You may want to elevate and secure your hives on a sturdy stand or base so they don't rest directly on the ground or pavement. If your building doesn’t have an appropriate place to keep bees, look into renting space in a community garden for your hives. Or, perhaps a neighbor has available land and will let you set up your hive—they'll benefit too when your bees pollinate their garden. Remember: Never install a bee hive on a fire escape; it’s illegal.
Urban rooftop beekeeping is popular with people who live in apartments or city buildings with no yard. Restaurants, bars, and luxury hotels in major cities—including in London, Paris, Boston, Sydney, Toronto, and Frankfurt—have thriving urban rooftop hives where they raise bees and harvest their honey for use in food, drink, and spa treatments.
If you have access to your rooftop, and permission to use it, follow the same rules as you would for a hive on the ground: water, shade, and windbreak. Keep in mind that a light-colored roof or a green roof is better for your bees since blacktop and tar roofs attract heat. Excess heat can affect bees negatively—they must work harder to stay cool when the temperature inside the hive rises too far above their ideal 95 degrees F.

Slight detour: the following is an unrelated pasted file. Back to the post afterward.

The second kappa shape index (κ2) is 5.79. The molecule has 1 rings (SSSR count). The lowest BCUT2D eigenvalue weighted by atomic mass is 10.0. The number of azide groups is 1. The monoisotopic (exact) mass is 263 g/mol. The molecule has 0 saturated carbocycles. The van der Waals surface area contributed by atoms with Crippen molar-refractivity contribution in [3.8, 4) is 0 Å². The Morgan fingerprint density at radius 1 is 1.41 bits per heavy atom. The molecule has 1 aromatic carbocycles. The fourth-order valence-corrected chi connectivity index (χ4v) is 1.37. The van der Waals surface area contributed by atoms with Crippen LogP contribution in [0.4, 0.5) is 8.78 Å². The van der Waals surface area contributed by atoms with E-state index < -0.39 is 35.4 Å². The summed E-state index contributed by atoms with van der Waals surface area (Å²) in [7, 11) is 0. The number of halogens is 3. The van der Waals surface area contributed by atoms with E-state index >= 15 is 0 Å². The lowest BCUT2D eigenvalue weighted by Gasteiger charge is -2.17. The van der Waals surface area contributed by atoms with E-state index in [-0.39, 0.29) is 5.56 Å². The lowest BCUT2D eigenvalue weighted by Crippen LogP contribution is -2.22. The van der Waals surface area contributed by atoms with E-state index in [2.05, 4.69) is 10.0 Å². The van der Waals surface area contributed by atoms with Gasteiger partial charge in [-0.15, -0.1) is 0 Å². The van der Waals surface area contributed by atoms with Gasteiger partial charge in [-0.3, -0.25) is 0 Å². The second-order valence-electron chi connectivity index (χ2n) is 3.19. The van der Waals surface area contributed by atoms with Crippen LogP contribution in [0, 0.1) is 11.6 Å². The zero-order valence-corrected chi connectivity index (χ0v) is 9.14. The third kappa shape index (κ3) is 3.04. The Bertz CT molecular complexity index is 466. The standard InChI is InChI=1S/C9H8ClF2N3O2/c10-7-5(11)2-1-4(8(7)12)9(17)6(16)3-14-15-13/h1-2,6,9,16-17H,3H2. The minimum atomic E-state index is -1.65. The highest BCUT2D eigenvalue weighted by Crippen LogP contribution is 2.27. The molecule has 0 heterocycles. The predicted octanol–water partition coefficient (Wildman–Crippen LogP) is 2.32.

One of the best benefits of beekeeping is being part of the beekeeping community. There is always something new to learn—whether you’re a beginner or long-time beekeeper—and you can draw on the experiences of others. Join an urban beekeeping club or find a mentor in your area.
Beekeeping can be a collaborative effort, too. Combine your beekeeping efforts with a friend or neighbor. If you decide to harvest your honey, reduce expenses by finding a cooperative honey house in your city, or borrow equipment from your local beekeeping association.
Once you’ve done all of the research, talked to your neighbors, and cleared your hives with the landlord, you can start shopping. Purchase protective gear and tools and buy, prep, and set up your bee hive kits before you bring your bees home. Keep researching, too: There’s always more to learn about beekeeping.